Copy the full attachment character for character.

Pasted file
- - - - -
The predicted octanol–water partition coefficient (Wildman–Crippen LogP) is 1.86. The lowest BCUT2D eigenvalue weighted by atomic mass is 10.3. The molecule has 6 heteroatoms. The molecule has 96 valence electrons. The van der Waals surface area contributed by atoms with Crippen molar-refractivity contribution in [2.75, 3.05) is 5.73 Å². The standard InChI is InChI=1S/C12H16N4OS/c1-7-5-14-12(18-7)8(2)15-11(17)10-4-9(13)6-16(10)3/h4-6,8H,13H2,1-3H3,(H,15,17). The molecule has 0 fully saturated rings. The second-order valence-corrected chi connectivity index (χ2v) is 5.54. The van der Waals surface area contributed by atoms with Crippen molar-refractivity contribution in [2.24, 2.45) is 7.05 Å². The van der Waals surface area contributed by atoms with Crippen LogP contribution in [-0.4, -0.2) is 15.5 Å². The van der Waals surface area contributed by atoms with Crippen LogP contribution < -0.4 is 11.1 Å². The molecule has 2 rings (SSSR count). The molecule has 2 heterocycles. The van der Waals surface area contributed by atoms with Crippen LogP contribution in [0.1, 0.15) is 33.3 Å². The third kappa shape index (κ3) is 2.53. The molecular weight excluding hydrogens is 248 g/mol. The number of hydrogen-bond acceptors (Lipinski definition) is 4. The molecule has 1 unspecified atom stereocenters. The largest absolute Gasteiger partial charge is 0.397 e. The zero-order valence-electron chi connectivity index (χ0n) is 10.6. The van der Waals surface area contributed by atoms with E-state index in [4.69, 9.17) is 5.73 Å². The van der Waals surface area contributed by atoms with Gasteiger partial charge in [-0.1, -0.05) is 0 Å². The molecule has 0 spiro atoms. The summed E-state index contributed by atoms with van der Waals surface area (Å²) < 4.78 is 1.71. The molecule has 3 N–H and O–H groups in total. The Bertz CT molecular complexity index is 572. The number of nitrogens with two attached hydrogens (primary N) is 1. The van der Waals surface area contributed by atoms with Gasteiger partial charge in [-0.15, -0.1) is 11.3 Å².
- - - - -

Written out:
The predicted octanol–water partition coefficient (Wildman–Crippen LogP) is 1.86. The lowest BCUT2D eigenvalue weighted by atomic mass is 10.3. The molecule has 6 heteroatoms. The molecule has 96 valence electrons. The van der Waals surface area contributed by atoms with Crippen molar-refractivity contribution in [2.75, 3.05) is 5.73 Å². The standard InChI is InChI=1S/C12H16N4OS/c1-7-5-14-12(18-7)8(2)15-11(17)10-4-9(13)6-16(10)3/h4-6,8H,13H2,1-3H3,(H,15,17). The molecule has 0 fully saturated rings. The second-order valence-corrected chi connectivity index (χ2v) is 5.54. The van der Waals surface area contributed by atoms with Crippen molar-refractivity contribution in [2.24, 2.45) is 7.05 Å². The van der Waals surface area contributed by atoms with Crippen LogP contribution in [-0.4, -0.2) is 15.5 Å². The van der Waals surface area contributed by atoms with Crippen LogP contribution < -0.4 is 11.1 Å². The molecule has 2 rings (SSSR count). The molecule has 2 heterocycles. The van der Waals surface area contributed by atoms with Crippen LogP contribution in [0.1, 0.15) is 33.3 Å². The third kappa shape index (κ3) is 2.53. The molecular weight excluding hydrogens is 248 g/mol. The number of hydrogen-bond acceptors (Lipinski definition) is 4. The molecule has 1 unspecified atom stereocenters. The largest absolute Gasteiger partial charge is 0.397 e. The zero-order valence-electron chi connectivity index (χ0n) is 10.6. The van der Waals surface area contributed by atoms with E-state index in [4.69, 9.17) is 5.73 Å². The van der Waals surface area contributed by atoms with Gasteiger partial charge in [-0.1, -0.05) is 0 Å². The molecule has 0 spiro atoms. The summed E-state index contributed by atoms with van der Waals surface area (Å²) < 4.78 is 1.71. The molecule has 3 N–H and O–H groups in total. The Bertz CT molecular complexity index is 572. The number of nitrogens with two attached hydrogens (primary N) is 1. The van der Waals surface area contributed by atoms with Gasteiger partial charge in [-0.15, -0.1) is 11.3 Å².